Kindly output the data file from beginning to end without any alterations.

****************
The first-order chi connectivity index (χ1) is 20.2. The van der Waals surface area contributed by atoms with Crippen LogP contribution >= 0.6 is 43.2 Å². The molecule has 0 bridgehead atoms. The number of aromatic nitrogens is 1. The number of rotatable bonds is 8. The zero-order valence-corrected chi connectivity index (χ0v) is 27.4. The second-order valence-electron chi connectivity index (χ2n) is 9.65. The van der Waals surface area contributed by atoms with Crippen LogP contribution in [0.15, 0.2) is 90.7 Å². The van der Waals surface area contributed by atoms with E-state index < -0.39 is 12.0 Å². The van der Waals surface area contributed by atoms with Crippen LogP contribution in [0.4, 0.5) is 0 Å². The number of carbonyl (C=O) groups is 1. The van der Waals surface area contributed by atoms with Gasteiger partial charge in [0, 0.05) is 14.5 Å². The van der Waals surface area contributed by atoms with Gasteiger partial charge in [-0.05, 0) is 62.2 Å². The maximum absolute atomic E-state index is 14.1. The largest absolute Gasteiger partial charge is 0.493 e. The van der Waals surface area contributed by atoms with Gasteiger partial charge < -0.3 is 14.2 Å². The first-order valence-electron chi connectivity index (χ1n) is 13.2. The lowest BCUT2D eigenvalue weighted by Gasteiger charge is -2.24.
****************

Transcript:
The first-order chi connectivity index (χ1) is 20.2. The van der Waals surface area contributed by atoms with Crippen LogP contribution >= 0.6 is 43.2 Å². The molecule has 0 bridgehead atoms. The number of aromatic nitrogens is 1. The number of rotatable bonds is 8. The zero-order valence-corrected chi connectivity index (χ0v) is 27.4. The second-order valence-electron chi connectivity index (χ2n) is 9.65. The van der Waals surface area contributed by atoms with Crippen LogP contribution in [0.15, 0.2) is 90.7 Å². The van der Waals surface area contributed by atoms with E-state index < -0.39 is 12.0 Å². The van der Waals surface area contributed by atoms with Crippen LogP contribution in [0.4, 0.5) is 0 Å². The number of carbonyl (C=O) groups is 1. The van der Waals surface area contributed by atoms with Gasteiger partial charge in [0, 0.05) is 14.5 Å². The van der Waals surface area contributed by atoms with Gasteiger partial charge in [-0.05, 0) is 62.2 Å². The maximum absolute atomic E-state index is 14.1. The largest absolute Gasteiger partial charge is 0.493 e. The van der Waals surface area contributed by atoms with Gasteiger partial charge < -0.3 is 14.2 Å². The first-order valence-electron chi connectivity index (χ1n) is 13.2. The lowest BCUT2D eigenvalue weighted by Gasteiger charge is -2.24.